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   Lee Wenzel

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Using Data to Capitalize on Behavioral Finance

         December 11, 2016  What Moves Stock Prices4.pdf

How do we explain that stock movements correlate so tightly with each other?  Are there ways to systematically take advantage of what we know about stock correlations?  Why are investors so phobic of volatility, when it is more predictable than price and is essential for gains?  Are there systematic ways to take advantage of irrational behavior revealed by behavioral finance?  Momentum shows us that stocks go up  ̶  until they don't. Is one ahead to buy stocks trending up, or to buy stocks that have dropped and expect a reversion to the mean?

These are some of the questions to which we sought answers by looking at monthly returns over twelve years and over a million rows of data. Variables include volatility, correlation, and price.  The resultant portfolios are working nicely.         

Playing Defense

       December 30, 2015.   Playing Defense.pdf

In this two-page summary I first review my effort to replicate and create a portfolio from the liquidity findings of the Ibbotson et.al. article below.  While my data were not useful for that purpose, they were very useful in the discovery of a portfolio with very low draw-downs and high annual returns (16.7%, including time in cash).  What is most dramatic is that the number of stocks selected by the screen correlate with returns over the next year (p of .00000435).  Since 2003, months with a screen selection count of 15-29 have not had a loss the consequent twelve months and had average returns of 24.7%.  Screen counts of 30 or more have not had a loss and had annual returns of 27.0%.  Study the table.  

Using Screen Counts to Forecast Market Trends  

       November 12, 2012    Counts Forecast Returns.pdf

Serendipitously I discovered that the number of stocks conforming to criteria for a specific screen corresponded to the returns from that screen over the next year.  For high counts occurring 29% of the time the relationship held true without exception.  Since almost every screen or set of criteria that one might construct will also correlate with market returns, this has some interesting implications.  Detailed data is provided in tables and charts.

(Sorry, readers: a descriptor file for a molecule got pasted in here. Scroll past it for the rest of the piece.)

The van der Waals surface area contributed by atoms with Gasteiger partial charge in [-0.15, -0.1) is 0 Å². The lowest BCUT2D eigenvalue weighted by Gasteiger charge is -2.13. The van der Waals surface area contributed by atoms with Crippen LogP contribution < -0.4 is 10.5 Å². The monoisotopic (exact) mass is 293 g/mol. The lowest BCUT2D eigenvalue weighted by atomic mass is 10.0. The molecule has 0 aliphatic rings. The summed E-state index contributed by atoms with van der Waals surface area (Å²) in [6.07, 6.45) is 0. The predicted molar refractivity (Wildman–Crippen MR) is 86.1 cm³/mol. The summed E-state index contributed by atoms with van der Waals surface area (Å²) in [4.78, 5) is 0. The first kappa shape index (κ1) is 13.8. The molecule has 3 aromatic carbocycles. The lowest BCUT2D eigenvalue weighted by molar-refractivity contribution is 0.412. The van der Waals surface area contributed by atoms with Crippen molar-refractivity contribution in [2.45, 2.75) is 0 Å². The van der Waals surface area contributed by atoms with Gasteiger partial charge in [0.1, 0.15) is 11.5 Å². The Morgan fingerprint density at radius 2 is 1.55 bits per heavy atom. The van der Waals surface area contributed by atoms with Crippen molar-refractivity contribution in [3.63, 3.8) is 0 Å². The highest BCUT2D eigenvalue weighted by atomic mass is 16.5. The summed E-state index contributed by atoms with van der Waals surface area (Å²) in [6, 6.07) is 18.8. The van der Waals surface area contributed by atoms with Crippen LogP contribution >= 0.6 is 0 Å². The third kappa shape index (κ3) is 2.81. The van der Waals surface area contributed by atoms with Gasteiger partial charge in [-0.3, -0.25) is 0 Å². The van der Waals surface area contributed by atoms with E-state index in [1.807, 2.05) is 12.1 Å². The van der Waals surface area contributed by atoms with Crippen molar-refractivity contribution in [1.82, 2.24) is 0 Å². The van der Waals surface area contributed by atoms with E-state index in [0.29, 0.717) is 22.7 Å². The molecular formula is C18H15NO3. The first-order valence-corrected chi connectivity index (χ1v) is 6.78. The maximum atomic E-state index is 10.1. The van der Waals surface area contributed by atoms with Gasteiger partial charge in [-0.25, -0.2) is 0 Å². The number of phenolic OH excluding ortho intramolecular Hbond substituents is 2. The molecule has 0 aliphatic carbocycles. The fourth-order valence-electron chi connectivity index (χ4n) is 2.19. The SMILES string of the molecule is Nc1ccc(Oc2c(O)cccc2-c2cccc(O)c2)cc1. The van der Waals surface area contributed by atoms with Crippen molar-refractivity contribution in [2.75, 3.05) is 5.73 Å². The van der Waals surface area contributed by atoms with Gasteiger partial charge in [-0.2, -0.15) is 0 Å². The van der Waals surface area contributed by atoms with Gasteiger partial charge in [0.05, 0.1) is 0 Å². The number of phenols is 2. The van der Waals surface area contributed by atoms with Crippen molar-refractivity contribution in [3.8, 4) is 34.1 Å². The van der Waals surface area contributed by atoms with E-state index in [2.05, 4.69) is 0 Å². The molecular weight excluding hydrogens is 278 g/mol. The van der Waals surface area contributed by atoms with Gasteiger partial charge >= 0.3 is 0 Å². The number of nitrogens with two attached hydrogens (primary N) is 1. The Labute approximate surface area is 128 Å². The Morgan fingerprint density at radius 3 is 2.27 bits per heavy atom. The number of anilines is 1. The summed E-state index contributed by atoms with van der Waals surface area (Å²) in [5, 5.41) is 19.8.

Factors   

    Small Cap Advantage

         December 13, 2015.  Factor-Market Capitalization.pdf

Similar to with value and growth, charts and some methodological description are shown in the endeavor to find a pattern of superior performance between large and small cap stocks.  In looking at data other than are reported here, I generally find that small cap stocks outperform, but as a result of exceptional returns from a small number of stocks.  If I remove the outliers or cap their returns in the analysis, the large cap stocks outperform.  I see the same thing between value and growth, with value stocks being more similar in their returns.  

    Cycles for Value and Growth

        December 13, 2015.    Factor-Value Growth.pdf

The divergence between value and growth since 2000 is shown on several charts in the search for investable patterns.  There are definitely periods—sometimes extended periods—when either value or growth has far superior returns.  And there is a reversion to the mean.  However, the length of the cycles is not consistent.  For example, value has been underperformed growth in a serious way for the past twenty months or so, but how long that will continue is hard to know.